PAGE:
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Forrest's Juniper Tar Compound

Forrest's Juniper Tar Compound

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Description
The indications or uses for this product as provided on its packaging: For coughs, nasal congestion and throat irritations due to colds. Used externally for superficial wounds, small cuts and burns.
Location
Currently not on view
Object Name
otc preparation
Date made
ca 1920
Associated Name
Tupper's Pharmacy
maker
J. Harrison Whitehurst Company
place made
United States: Maryland, Baltimore
Physical Description
glass bottle (overall packaging material)
alcohol 22% (drug active ingredients)
juniper tar (drug active ingredients)
oil of pine tar (drug active ingredients)
pine tar (drug active ingredients)
petroleum distillate (drug active ingredients)
caramel coloring (drug active ingredients)
Measurements
overall: 3 5/8 in x 1 1/2 in x 3/4 in; 9.2075 cm x 3.81 cm x 1.905 cm
ID Number
1980.0698.027
accession number
1980.0698
catalog number
1980.0698.027
Credit Line
Gift of Mary E. and Joseph F. Melfi, Jr., Tupper's Drug Store, Summerville, South Carolina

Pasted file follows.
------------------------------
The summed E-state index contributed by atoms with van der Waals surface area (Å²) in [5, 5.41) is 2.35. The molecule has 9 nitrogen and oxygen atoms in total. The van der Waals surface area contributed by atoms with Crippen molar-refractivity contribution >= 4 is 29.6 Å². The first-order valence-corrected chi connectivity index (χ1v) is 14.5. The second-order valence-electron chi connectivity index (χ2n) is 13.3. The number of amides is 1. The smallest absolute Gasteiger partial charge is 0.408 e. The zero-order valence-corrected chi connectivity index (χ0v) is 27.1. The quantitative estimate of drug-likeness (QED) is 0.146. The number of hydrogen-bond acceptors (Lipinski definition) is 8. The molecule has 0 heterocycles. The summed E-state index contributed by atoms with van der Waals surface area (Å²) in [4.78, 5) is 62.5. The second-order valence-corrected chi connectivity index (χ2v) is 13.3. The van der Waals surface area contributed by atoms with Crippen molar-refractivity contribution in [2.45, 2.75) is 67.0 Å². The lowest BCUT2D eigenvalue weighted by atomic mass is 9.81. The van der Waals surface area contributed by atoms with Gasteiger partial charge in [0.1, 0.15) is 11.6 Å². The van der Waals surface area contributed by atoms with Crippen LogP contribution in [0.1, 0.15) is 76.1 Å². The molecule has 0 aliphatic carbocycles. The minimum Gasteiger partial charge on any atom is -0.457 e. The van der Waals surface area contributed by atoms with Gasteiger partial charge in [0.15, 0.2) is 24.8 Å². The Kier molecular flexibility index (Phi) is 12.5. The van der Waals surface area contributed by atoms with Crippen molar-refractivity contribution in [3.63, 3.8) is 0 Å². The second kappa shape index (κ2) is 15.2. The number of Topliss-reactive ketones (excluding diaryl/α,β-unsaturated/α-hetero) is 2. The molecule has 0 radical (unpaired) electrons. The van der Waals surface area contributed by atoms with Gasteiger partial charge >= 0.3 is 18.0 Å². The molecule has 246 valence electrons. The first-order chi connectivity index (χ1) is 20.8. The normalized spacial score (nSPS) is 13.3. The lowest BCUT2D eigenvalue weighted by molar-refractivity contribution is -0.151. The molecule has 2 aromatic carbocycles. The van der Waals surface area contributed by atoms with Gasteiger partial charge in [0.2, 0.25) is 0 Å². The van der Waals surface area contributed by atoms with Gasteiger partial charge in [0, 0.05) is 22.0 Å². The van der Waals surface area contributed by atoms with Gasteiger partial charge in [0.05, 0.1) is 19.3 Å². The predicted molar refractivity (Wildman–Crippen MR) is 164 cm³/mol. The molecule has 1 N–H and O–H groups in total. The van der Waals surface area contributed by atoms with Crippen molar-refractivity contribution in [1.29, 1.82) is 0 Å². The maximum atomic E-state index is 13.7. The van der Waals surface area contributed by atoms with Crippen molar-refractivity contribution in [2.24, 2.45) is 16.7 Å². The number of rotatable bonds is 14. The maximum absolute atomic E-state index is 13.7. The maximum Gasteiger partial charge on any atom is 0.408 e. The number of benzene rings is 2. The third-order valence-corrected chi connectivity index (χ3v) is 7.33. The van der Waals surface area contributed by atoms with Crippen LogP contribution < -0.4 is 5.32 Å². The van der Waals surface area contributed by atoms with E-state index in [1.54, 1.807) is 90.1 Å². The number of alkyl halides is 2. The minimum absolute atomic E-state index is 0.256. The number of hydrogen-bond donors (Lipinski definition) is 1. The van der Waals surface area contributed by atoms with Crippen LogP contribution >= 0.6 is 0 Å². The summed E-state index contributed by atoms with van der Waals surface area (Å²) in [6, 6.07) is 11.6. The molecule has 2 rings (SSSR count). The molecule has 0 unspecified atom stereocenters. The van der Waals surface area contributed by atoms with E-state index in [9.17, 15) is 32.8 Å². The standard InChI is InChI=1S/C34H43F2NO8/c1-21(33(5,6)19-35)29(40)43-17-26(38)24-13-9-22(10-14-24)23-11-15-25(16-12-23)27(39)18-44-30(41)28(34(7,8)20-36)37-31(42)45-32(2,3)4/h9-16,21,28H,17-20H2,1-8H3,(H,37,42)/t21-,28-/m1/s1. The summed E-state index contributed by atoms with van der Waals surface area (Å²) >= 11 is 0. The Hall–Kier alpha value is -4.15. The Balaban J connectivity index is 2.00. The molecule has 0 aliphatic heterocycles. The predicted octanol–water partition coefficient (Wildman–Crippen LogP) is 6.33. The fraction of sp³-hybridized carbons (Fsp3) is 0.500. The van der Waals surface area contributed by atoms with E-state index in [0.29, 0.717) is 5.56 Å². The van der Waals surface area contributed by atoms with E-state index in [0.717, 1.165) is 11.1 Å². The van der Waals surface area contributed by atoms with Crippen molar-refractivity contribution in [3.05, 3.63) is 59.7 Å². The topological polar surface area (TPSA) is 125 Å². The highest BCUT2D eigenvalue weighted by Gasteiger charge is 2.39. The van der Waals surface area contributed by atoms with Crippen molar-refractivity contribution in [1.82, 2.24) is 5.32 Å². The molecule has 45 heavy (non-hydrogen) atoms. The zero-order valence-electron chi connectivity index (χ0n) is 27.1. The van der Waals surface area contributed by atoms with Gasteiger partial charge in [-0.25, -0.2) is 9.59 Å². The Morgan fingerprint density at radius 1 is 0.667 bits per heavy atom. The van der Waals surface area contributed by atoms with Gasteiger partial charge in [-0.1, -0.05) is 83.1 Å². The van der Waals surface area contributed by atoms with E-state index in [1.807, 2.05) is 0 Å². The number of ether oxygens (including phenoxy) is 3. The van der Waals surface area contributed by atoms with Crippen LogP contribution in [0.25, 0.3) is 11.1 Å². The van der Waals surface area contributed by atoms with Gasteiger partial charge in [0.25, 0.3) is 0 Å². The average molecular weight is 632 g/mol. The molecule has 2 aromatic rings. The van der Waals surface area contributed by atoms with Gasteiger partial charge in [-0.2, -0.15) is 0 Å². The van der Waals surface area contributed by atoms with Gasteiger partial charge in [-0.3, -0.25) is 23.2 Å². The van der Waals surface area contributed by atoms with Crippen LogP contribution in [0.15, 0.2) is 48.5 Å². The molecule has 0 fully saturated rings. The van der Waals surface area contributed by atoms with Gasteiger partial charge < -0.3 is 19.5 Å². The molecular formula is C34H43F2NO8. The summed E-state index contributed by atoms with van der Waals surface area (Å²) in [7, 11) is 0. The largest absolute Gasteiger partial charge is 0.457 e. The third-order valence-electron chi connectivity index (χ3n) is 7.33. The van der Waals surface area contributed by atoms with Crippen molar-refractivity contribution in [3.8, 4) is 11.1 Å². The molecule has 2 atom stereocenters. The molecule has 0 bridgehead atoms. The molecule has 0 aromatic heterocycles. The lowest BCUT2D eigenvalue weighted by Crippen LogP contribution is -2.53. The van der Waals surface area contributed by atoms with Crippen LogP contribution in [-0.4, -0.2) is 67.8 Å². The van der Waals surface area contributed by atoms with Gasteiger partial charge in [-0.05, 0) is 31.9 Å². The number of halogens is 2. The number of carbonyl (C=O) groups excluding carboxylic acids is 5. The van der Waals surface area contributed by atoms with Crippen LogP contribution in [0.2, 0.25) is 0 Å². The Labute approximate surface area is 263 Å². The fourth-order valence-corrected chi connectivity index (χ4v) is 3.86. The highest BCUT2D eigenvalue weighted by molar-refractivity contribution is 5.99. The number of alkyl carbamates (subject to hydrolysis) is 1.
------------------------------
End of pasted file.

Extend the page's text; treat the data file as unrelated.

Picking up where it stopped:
subject
Catarrh, Cough & Cold Drugs
First Aid Products & Antiseptics
See more items in
Medicine and Science: Medicine
Health & Medicine
Balm of America
Data Source
National Museum of American History
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Comments

Our dad had a small bottle of juniper tar on a shelf in the kitchen. He gave us a small amount in a teaspoon for very deep coughs. It had a strong flavor, like molasses only more bitter. I think I liked it because it worked!
I was given that as a child also in the 50's and it was awful!!!!!!!!!!!!!!!!!!!! I usually vomited the first dose. There was not enough sugar to sweeten it. UGH!!!
As a child growing up in the 1950’s, this was a staple medication for colds. I loved it!!! It was tasty and when put on sugar...it was a treat. Loved the smell and the cute little bottle with the cork! I supposed it was effective, since I got a dose whenever I had cold symptoms.
During visits to my Grandma in Oklahoma "1940's " she used 3 drops of Juniper Tar on a teaspoon of sugar to cure just about everything!

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